Malacañang hits HRW proposal to probe cops’ liability in drug war

MANILA — Malacañang on Tuesday slammed the proposal of Human Rights Watch (HRW) urging the Duterte administration to create an independent commission to investigate the alleged involvement of police personnel in the killing of drug suspects.

Presidential Spokesperson Salvador Panelo described the proposal as “reckless” noting that the HRW should not merely rely on an interview with a police official as basis to conduct a probe.

Last week, Philippine National Police (PNP) chief for Central Visayas, Chief Supt. Debold Dinas, bared that policemen in Cebu and nearby provinces are being hired by drug lords as hitmen.

“This proposal by the Human Rights Watch (HRW) for the creation of an independent commission to go after police officers allegedly involved in the killing of drug suspects smacks of another effort of this moribund group, which projects itself as a human rights organization, to intrude into our domestic affairs,” Panelo said in a press statement.

“Its inference from an interview of a lone police official cannot be a valid ground for such reckless proposal,” he added.

Panelo said the HRW’s proposal is “no different” from accusations hurled by critics of the Duterte administration’s aggressive campaign against illegal drugs.

He said that HRW merely resurrected an old issue, which is clearly meant to “undermine the integrity of the government’s institutional mechanisms.”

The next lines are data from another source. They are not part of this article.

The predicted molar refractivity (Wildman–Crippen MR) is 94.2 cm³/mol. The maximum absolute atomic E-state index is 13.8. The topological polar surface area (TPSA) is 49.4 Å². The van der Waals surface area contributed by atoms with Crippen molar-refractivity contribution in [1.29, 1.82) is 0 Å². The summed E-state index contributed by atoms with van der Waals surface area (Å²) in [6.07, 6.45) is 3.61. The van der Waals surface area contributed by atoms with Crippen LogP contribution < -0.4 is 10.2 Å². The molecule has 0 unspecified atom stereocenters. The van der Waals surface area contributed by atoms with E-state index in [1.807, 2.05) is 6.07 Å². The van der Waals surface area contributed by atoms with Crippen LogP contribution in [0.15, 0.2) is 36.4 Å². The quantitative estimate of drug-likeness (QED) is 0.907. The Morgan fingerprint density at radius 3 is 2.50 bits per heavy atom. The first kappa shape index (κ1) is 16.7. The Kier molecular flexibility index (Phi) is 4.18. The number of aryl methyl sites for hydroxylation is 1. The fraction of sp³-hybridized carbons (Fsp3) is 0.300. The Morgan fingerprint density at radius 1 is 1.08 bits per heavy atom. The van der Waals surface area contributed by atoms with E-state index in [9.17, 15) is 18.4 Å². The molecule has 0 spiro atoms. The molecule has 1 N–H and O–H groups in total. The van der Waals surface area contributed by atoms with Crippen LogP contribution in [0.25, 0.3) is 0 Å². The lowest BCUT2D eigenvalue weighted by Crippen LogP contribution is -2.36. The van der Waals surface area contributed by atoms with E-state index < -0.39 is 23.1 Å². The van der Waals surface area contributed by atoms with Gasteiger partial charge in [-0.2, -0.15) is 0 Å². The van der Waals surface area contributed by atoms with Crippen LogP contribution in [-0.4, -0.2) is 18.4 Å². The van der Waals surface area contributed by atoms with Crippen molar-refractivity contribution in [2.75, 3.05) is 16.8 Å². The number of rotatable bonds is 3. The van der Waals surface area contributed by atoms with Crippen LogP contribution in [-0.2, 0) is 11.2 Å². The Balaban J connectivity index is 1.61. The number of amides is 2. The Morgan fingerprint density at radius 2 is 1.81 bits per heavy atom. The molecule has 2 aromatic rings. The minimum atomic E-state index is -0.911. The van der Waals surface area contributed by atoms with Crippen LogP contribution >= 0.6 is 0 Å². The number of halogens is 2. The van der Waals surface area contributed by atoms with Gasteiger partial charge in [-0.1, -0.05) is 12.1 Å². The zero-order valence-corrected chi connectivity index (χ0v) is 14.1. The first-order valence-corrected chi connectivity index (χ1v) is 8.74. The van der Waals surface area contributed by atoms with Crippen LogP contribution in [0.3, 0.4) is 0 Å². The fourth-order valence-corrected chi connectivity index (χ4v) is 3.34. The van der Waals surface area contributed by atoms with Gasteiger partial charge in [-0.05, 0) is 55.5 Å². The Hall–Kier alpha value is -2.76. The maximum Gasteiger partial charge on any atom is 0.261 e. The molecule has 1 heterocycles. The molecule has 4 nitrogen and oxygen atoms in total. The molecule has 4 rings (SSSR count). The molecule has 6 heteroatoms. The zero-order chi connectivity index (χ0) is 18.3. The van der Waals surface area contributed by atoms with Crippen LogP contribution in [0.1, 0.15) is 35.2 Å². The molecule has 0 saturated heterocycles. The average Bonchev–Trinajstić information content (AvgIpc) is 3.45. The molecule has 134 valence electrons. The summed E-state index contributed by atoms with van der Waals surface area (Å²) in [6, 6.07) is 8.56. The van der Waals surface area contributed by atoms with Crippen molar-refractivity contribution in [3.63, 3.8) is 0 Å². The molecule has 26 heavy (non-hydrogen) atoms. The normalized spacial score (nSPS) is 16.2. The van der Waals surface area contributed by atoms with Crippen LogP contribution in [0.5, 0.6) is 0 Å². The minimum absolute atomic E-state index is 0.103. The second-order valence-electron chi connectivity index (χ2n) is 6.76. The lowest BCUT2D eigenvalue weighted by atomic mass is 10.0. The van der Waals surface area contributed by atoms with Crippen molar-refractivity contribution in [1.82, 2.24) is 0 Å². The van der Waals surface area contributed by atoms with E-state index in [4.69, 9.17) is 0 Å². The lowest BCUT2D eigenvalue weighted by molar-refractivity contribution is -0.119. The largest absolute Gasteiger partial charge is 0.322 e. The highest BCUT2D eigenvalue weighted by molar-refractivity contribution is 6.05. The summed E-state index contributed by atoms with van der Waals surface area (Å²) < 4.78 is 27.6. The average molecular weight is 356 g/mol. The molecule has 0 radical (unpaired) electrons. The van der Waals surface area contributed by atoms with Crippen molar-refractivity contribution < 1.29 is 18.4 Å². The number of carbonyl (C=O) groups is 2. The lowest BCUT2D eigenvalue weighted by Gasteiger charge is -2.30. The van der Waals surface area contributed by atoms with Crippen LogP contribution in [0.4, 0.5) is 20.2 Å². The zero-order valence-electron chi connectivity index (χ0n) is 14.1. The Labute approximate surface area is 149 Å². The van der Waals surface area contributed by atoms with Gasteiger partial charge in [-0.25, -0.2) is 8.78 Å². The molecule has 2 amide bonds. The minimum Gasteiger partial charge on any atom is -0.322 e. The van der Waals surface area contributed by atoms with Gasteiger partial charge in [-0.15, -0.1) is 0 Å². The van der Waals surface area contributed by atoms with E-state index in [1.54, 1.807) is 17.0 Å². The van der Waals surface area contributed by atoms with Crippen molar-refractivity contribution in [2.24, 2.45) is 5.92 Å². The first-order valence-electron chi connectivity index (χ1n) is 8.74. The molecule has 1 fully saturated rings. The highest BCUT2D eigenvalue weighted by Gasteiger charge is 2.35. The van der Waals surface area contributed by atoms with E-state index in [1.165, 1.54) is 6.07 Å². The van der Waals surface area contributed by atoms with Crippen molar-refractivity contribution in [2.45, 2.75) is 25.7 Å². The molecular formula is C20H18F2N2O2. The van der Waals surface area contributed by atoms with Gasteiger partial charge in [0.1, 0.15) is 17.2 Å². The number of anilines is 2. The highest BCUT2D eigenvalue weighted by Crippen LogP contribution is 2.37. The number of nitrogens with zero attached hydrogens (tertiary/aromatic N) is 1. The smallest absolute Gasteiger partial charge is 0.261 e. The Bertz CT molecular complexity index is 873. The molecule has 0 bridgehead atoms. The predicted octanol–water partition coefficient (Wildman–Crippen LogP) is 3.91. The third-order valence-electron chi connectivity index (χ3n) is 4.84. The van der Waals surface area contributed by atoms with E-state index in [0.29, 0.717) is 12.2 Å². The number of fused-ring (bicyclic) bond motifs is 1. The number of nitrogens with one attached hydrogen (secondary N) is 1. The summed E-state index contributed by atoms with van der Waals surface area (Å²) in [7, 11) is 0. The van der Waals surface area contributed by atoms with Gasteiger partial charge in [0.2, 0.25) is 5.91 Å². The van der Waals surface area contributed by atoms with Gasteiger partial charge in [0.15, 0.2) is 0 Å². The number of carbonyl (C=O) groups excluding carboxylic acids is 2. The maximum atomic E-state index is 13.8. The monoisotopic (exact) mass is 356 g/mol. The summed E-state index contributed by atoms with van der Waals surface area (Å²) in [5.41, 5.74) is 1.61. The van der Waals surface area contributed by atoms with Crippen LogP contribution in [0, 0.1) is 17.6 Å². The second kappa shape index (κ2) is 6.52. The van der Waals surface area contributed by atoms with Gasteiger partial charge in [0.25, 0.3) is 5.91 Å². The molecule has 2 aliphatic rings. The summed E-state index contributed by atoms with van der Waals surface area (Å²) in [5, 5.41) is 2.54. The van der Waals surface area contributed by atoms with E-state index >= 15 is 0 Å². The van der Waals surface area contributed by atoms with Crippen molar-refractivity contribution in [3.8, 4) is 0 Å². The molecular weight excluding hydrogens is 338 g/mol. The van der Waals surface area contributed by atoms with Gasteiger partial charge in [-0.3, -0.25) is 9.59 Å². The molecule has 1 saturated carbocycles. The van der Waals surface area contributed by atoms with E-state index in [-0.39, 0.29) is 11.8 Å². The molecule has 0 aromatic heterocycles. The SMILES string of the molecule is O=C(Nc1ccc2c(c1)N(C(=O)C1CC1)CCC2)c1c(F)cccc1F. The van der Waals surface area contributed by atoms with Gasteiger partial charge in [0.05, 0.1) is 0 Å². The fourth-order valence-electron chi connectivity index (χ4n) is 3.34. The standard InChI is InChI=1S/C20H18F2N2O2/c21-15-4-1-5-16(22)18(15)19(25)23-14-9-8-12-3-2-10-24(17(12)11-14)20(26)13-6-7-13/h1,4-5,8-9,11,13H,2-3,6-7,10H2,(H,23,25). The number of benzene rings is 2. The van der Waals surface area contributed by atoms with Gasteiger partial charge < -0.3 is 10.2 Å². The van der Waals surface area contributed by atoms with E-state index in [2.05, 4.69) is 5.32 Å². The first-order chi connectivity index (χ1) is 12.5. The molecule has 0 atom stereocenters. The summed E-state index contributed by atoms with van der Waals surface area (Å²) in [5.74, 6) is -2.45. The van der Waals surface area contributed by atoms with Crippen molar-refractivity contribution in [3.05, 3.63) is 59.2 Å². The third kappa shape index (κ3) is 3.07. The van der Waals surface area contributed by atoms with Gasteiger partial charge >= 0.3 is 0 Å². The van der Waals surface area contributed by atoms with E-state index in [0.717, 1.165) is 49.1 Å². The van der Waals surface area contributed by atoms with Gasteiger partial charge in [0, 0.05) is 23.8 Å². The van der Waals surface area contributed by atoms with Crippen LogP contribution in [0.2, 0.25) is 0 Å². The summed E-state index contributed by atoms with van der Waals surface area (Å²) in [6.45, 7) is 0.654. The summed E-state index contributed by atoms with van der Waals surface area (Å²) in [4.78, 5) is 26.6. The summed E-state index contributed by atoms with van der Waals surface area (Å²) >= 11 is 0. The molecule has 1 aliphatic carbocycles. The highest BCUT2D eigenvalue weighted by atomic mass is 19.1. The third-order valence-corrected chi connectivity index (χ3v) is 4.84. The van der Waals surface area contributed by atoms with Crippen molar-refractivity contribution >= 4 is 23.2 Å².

According to Panelo, there is a need to correct the minds of Filipinos from what he described as “misinformation” being propagated by the HRW.

He, meanwhile, assured that existing mechanism is in place to deal with erring cops such as the PNP’s Internal Affairs Service (IAS) which continues to conduct internal cleansing within the organization.

Moreover, he said an independent Commission on Human Rights (CHR) and Congress, a co-equal branch of government, continues to conduct investigations on reported abuses of authorities.

Panelo also reminded human rights groups, especially foreign ones, to quit interfering with domestic affairs.

“These, among other governmental bodies engaged in counterbalancing measures, are functioning. We thus reiterate our position that we do not need schooling from outsiders on how to run the country,” Panelo said.

President Rodrigo R. Duterte earlier criticized the European Union (EU) for interfering in his administration’s drug war efforts.

Duterte has repeatedly defended his war on drugs, noting that police personnel killing criminals in their line of duty is not considered crime against humanity.

In March, Duterte announced that he has decided to withdraw the Philippines’ ratification of the Rome Statute, a United Nations (UN) treaty creating the International Criminal Court.

This, after the ICC Office of the Prosecutor bared in February that it would begin preliminary examination on the crimes against humanity linked to the administration’s drug war.

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